How Athlete Alumni Bring Pride for Oberlin to Admissions

Admissions counselor and women’s lacrosse alumna Sydney Garvis poses at Oberlin’s admissions stand.

Courtesy of Sydney Garvis

Admissions counselor and women’s lacrosse alumna Sydney Garvis poses at Oberlin’s admissions stand.

Some people see student-athletes as the epitome of school spirit as they are responsible for representing their schools through competition. While this is true to an extent, competition also brings teammates closer together and allows student-athletes to develop a unique connection to the College. Oberlin’s strong athletic community has led numerous athletics alumni to work for the College as admissions counselors post-graduation, where they continue to foster school spirit.

Women’s lacrosse alumna Leah Crowther, OC ’21, feels honored to have been offered the opportunity to join the Office of Admissions, seeing Oberlin in a way she never thought possible. 

“Being an athlete was central to who I was at Oberlin,” Crowther said. “I have now met so many different people in the many corners of Oberlin, which made me realize how much we don’t know about as athletes.”

As a student, her knowledge beyond the scope of athletics was very limited, but now she experiences the whole of Oberlin with a similar sense of pride she felt out on the field. 

“I think something that’s really unique about Oberlin is that students are really excited to tell you why they love Oberlin,” she said. “Whenever anyone visits, current students are ecstatic to share their experiences. As an alum, I feel there’s a huge appreciation that comes from Oberlin that I didn’t realize people were missing out on at other schools.”

She cites her experience as a recent graduate as a factor in cultivating this appreciation, especially in comparison to other schools. 

“I’m just now having conversations with my high school friends about their experiences and learning how Oberlin is set apart from other institutions, especially others who pride themselves on liberal arts,” she said. “One such opportunity is research, something which I think prospective students don’t think to ask about. I love to shed light on these unknowns, and to teach prospective students the questions they should be asking in the admissions process.”

Having been introduced to the plethora of opportunities that Oberlin has to offer, Crowther uses her knowledge to fuel the decision-making process of student-athletes whose main interest isn’t their sport. 

“I feel very representative of those people,” she said. “I used to be just a representative of athletes, but now I get a lot more questions from academics to campus safety to specific departmental opportunities.”

Sydney Garvis, OC ’18, also a women’s lacrosse alumna, reiterates the excitement that comes with working in admissions and getting to know every facet of what the school has to offer. A lot of pride comes with experiencing it firsthand.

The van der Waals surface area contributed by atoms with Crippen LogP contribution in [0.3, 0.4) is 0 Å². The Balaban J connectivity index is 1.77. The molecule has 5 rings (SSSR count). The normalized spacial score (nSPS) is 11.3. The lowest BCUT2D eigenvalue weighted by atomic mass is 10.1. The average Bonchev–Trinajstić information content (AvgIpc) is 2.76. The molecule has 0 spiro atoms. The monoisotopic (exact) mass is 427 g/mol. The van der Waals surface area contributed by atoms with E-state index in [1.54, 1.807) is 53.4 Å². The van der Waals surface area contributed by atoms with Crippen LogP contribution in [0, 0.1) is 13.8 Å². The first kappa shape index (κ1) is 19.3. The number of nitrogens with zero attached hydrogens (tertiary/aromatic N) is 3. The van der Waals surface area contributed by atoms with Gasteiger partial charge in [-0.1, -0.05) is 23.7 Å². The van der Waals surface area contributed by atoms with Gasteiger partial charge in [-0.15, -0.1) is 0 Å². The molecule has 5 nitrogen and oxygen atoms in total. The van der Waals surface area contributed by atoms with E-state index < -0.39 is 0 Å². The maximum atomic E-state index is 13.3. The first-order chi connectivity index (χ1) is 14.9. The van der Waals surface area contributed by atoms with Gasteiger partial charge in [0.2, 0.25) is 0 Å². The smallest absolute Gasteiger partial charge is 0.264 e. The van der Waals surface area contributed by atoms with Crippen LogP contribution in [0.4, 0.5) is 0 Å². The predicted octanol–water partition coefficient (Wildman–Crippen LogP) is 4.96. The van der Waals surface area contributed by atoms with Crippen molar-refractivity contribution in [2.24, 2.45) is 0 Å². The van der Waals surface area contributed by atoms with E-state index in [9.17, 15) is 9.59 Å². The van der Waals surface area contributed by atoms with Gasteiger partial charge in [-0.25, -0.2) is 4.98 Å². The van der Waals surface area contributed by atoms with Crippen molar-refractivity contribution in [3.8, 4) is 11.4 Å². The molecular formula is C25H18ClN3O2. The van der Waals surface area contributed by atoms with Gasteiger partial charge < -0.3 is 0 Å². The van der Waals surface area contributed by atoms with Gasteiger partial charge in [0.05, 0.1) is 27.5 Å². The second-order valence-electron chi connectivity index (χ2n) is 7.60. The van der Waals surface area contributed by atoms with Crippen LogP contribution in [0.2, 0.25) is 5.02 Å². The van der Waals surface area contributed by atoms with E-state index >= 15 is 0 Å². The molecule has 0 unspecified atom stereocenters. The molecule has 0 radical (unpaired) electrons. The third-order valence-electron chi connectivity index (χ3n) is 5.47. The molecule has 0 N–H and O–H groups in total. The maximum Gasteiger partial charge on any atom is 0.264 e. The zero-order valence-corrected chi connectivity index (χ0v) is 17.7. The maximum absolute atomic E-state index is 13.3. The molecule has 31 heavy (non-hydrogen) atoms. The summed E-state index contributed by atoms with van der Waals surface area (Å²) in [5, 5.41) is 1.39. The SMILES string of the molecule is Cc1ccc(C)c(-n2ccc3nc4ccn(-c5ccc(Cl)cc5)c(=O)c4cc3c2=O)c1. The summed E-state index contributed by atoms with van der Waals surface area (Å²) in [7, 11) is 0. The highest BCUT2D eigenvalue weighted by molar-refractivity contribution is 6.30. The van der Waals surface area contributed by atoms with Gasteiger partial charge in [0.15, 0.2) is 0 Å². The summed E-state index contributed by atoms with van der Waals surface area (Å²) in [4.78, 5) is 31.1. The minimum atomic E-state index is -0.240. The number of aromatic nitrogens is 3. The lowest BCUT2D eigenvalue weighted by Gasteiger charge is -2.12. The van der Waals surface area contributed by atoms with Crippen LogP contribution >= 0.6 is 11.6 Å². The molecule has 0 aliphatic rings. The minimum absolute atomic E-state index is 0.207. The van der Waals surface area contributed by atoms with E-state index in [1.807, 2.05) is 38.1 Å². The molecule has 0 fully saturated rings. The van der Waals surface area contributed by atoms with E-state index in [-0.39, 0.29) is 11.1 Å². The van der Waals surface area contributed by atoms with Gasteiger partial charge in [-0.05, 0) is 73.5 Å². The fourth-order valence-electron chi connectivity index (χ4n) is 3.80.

“I was really excited to enjoy the school in a different capacity,” Garvis said. “Being both an athlete and a student takes a lot of time, especially with the inconsistency in my schedule. I work outside the 9–5, but it’s still nice to have a separation between extracurriculars and school.” 

School pride is a prominent component of her job, similar to how it was as an athlete. Although in different capacities, both admissions and sports have allowed her to spread her love for the school and what it means to be an Obie.

“The pride I had as a student was very limited to the team and going to other schools to represent who we were,” Garvis said. “It’s really so much fun to go to a high school and talk to students who are excited about Oberlin. We get to put them in touch with students who are already here, who are all ecstatic to speak about their experiences.”

For Judd Wexler, OC ’21, working in the Office of Admissions was an integral part of his College experience. Since his first year, he has worked in a variety of positions, including admissions ambassador, interviewer, senior fellow, and now a counselor. 

“I like to meet prospective families and learn about why they choose Oberlin,” he said. “There’s the inviting, welcoming community that makes Oberlin, Oberlin. It’s nice to pitch that to people.”

Having been a committed member of the bowling and fencing club teams, Wexler takes pride in teaching prospective students about opportunities they have to stay active in ways they may not have anticipated.

“I think it’s really nice to talk to students who want to stay physically active and compete at a high level without being on a varsity team,” he said. “In Oberlin, we are encouraged to try things out that we may end up loving.”

Wexler had joined the bowling class his first year, encouraged by his Peer Advising Leader. 

“The class was taught by [Thomas] Reed, a longtime faculty member who taught us life lessons through bowling,” he said. “Even the classes give the ability to stay active without the competitiveness. I also got an opportunity to meet other athletes who just want to be more active in that capacity.”

Whether a varsity or club athlete, the Oberlin athletics alumni who are now admissions ambassadors take pride in sharing what Oberlin means to them. They speak about the opportunities that the College has to offer and take part in the community as well. They continue to be important representatives of our school, whether that opportunity comes on the field, in a bowling alley, or in the office.